The access to Justice is a constitutional principle, and as per Article 39A, it’s the duty of the state to secure the operation of legal system on the basis of equal opportunity so that the opportunity for securing justice is not denied to any citizen. Considering the social background, it is not possible for every citizen and a consumer to approach the appropriate forum to secure effective remedies. The 2019 Act empowers CCPA to file complaints on behalf of consumers in the District, State or National Commissions. Additionally, it can file cases on behalf of consumers ‘as a class’ and can also intervene in any proceedings pending before commissions.[4]


The CCPA has been empowered to inquire into any complaints or to direct investigation into the complaint. The CCPA, has its own investigation wing[5] which will investigate into the complaints and is also having the powers to enter, search and seize equivalent to the powers under Code of Criminal Procedure[6]. The CCPA is not just a toothless tiger, but has been given powers to recall goods, withdraw services, reimburse prices, direct discontinuation of unfair trade practices and also a power to issue directions and penalties against false and misleading advertisements.[7]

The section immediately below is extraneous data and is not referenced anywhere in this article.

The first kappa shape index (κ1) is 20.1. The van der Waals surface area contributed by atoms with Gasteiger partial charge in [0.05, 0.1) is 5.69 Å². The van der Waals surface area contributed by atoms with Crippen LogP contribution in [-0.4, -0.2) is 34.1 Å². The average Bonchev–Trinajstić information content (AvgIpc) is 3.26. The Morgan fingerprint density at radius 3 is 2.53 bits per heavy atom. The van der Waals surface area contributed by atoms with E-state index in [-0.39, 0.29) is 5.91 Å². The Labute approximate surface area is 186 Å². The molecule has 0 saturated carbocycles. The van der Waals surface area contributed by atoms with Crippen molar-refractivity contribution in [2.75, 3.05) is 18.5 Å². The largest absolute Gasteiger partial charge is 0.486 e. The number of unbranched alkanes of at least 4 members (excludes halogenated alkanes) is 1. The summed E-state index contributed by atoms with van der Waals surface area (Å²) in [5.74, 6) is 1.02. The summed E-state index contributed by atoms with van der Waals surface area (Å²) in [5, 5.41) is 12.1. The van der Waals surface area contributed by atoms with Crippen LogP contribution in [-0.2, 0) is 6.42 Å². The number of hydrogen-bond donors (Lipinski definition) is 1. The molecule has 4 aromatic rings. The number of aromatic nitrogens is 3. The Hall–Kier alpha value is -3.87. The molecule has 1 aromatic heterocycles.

The 15th July, 2020 notification however does not notify the date of appointment for the CCPA, therefore the wait for the authority will continue. The Act received its presidential assent on 9th August, 2019 and after almost 11 months where the Act is being notified to come into force, it still doesn’t mention the establishment of CCPA. Considering the pendency of the cases and misleading advertisements rising in the period of Covid19, the establishment of the Authority could have been immediately made by taking benefit of Section 23, thereby designating any statutory body to function as the Authority till the actual establishment of CCPA. Additionally, the rules and regulations under the Act will have to be framed to make CCPA a body addressing consumer issues through online platforms like the FTC, then the goal of access to justice for consumers will not remain a distant dream.


PRODUCT LIABILITY ACTION